Consumers ‘motoring along,’ seem poised to gain speed

The government said Friday that retail sales climbed 1.3 percent in April — the largest gain since March 2015 — after a 0.3 percent decline in March.
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American consumers haven’t quit spending. They may not be doing as much of it in department stores as they once did, but the Commerce Department’s April retail sales data and a consumer sentiment report combined last week to produce some of the best news the economy has received this year.

The government said Friday that retail sales climbed 1.3 percent in April — the largest gain since March 2015 — after a 0.3 percent decline in March.

The University of Michigan said the same day that its preliminary Consumer Sentiment Index for May gained 6.8 points, to 95.8. That was the highest reading since last June. Economists had expected only a slight increase.

Reuters said the government report showed that retail sales rose across all categories in April except building materials and garden equipment. Auto sales had their largest gain in 13 months after slumping in March. Sales at clothing stores climbed the most since May of last year.

Excluding cars, gasoline, building materials and food services, retail sales climbed 0.9 percent in April after an upwardly revised 0.2 percent gain in March.

“Reports of the consumers' demise appear to be premature," Joel Naroff, chief economist at Naroff Economic Advisors in Holland, Pa., told Reuters.

Diane Swonk, CEO of DS Economics, told CNBC that “people are understanding that department stores aren't where we're shopping anymore."

“The consumer is still strong,” she added. “They're motoring along. Vehicle sales are strong, as well. They never left. The issue, I think, is the underlying economy. It's a change in the structure of the economy and a change in how we do things."

There have been recent signs that consumer spending was poised to rise. The previous week, the Federal Reserve said consumer credit rose by a seasonally adjusted $29.67 billion in March from the prior month. That was the fastest pace in more than a decade.

And although the economy added what was seen as a disappointing 160,000 jobs in April, there was a 2.5 percent increase in wages from a year earlier in the Labor Department’s report and an increase in the average workweek for private-sector workers.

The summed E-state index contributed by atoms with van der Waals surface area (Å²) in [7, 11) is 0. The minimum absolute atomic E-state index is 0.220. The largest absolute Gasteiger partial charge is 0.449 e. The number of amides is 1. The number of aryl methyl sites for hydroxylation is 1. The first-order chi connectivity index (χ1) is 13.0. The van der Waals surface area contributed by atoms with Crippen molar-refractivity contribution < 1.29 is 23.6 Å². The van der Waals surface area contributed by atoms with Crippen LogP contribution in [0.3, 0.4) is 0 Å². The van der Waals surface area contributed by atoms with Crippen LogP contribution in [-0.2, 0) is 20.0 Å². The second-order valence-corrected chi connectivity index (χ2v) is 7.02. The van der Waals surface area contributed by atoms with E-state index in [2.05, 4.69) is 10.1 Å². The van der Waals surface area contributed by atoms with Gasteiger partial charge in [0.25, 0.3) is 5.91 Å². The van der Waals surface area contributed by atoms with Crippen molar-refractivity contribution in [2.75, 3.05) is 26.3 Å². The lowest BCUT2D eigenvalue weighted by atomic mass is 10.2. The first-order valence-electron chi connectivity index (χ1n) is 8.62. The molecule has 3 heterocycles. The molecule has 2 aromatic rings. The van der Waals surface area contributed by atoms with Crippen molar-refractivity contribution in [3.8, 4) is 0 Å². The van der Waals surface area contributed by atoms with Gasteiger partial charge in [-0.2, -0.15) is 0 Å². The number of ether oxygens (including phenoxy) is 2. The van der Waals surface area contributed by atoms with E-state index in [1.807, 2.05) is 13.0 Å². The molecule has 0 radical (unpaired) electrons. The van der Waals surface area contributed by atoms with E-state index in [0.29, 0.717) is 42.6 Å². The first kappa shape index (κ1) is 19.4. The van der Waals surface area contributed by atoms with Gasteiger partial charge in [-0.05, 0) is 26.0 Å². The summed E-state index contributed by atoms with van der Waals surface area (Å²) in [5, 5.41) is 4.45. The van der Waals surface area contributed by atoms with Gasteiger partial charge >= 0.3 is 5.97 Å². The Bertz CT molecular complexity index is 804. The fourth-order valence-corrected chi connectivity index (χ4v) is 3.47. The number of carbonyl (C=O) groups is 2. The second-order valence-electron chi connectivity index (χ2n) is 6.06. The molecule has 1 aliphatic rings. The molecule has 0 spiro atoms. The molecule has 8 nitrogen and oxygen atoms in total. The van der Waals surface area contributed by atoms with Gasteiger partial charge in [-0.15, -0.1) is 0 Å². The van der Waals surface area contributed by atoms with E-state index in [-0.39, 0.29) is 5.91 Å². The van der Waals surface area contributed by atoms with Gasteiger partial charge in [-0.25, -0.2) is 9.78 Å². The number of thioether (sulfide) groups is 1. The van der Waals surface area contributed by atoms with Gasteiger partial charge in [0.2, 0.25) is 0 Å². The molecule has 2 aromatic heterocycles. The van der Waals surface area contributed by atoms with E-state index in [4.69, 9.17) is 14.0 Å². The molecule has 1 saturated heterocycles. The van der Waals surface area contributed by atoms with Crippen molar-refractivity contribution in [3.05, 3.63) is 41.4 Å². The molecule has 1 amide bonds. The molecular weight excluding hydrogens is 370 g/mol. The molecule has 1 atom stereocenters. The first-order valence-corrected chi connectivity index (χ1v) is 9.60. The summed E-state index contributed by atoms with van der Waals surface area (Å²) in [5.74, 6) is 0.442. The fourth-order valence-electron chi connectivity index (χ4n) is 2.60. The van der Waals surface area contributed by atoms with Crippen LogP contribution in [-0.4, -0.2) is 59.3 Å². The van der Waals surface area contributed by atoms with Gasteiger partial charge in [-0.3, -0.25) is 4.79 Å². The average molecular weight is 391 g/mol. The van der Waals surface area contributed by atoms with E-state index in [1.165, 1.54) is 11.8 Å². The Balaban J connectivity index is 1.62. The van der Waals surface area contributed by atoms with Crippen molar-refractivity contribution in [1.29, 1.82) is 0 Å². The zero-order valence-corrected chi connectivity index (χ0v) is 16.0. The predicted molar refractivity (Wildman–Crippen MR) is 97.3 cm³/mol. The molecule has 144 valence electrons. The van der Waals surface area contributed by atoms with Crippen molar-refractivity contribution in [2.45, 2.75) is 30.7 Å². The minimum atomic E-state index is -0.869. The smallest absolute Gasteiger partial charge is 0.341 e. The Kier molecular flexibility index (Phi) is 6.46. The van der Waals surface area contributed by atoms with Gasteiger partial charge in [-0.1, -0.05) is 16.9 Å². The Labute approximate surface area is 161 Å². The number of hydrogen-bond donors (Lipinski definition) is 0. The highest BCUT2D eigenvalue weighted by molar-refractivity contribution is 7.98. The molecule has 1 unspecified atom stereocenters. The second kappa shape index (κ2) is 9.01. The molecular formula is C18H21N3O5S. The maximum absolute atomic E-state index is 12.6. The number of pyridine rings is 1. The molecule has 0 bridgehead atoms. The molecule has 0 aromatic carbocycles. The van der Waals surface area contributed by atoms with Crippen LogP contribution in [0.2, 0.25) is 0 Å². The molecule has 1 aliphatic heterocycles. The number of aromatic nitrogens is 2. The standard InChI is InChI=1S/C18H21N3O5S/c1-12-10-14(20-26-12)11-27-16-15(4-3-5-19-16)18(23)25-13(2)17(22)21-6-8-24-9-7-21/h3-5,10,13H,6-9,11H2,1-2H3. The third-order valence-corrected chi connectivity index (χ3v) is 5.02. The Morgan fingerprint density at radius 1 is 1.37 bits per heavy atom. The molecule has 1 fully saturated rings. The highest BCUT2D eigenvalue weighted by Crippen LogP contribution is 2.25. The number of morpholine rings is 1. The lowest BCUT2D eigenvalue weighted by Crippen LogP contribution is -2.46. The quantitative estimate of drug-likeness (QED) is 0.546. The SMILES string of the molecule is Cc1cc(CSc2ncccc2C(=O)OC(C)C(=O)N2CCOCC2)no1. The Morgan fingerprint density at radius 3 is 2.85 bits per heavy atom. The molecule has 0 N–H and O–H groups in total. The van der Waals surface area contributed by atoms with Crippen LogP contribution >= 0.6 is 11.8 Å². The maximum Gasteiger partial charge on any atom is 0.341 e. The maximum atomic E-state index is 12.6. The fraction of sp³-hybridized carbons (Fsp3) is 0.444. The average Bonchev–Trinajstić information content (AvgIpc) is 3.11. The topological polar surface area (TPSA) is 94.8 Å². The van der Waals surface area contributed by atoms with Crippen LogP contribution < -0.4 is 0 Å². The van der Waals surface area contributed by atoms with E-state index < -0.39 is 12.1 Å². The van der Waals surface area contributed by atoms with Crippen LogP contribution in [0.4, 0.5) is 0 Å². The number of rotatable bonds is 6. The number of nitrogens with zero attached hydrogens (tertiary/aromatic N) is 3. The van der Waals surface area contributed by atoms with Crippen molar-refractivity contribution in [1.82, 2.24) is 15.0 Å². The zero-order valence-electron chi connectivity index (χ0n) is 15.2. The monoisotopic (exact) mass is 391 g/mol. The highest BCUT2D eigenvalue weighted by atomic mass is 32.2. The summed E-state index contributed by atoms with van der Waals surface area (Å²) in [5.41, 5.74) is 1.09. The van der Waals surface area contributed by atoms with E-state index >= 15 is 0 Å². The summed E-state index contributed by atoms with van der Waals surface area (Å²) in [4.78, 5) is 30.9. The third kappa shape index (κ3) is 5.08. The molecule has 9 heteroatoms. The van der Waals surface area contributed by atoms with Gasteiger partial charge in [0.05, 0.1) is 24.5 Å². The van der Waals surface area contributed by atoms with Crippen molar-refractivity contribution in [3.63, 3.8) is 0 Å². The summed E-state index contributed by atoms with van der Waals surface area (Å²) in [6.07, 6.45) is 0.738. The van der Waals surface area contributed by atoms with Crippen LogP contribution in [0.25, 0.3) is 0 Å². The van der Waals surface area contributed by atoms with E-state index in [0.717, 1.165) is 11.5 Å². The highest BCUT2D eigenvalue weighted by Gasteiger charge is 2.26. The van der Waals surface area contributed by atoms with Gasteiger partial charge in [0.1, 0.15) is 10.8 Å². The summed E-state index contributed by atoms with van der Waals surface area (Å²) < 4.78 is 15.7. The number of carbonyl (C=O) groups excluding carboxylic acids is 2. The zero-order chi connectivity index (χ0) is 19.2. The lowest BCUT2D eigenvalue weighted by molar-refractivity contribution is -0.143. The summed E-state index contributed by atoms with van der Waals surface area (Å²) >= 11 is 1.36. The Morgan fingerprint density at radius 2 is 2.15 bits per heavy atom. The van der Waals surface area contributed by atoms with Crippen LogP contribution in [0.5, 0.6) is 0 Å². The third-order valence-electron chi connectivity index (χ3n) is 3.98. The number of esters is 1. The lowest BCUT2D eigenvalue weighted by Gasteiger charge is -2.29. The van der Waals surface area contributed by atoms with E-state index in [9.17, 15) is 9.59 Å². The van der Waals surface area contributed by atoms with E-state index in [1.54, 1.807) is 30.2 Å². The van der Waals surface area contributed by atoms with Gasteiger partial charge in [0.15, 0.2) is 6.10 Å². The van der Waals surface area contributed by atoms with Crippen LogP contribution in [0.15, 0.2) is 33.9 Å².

In short, Americans have been earning more, and the appetite for spending that rising pay can generate seems to be fueling more buying on credit.

The stock market, however, remains cautious. Weak earnings reports last week from major retailers proved more important to stock investors than Friday’s retail sales report. All three major indexes fell on Friday; the Dow Jones industrial average and the Standard & Poor’s 500 index were lower for the full week for the third week in a row and the Nasdaq composite index closed lower for the fourth week in a row.

This week we’ll learn what increased spending is doing to the Consumer Price Index. The April reading is due today, and economists’ consensus forecast is for a gain 0f 0.3 percent, up from 0.1 percent in March. Core CPI is expected to rise 0.1 percent.

Reports today on housing starts for April and Friday on home resales for the same month will show whether consumers are stepping up to make larger purchases than those the retail sales report reflects. Economists expect gains in both categories.

On Wednesday the Federal Reserve’s Federal Open Market Committee will release the minutes from its April 26-27 meeting. Any sign of rising inflation in the consumer price report this week will eventually weigh on the Fed, which has been taking a cautious stance on interest rates.

“The April FOMC minutes … are likely to strike a more balanced tone than the dovish meeting statement. This is because various FOMC participants have made comments over the past several weeks emphasizing policy flexibility and the Fed’s expectation that output growth will rebound after a soft first quarter,” Joseph Lavorgna, chief U.S. economist at Deutsche Bank, said in a note quoted in a MarketWatch story.

We know the weather is getting warmer as summer approaches. Odds are getting better that the economy will heat up, too.

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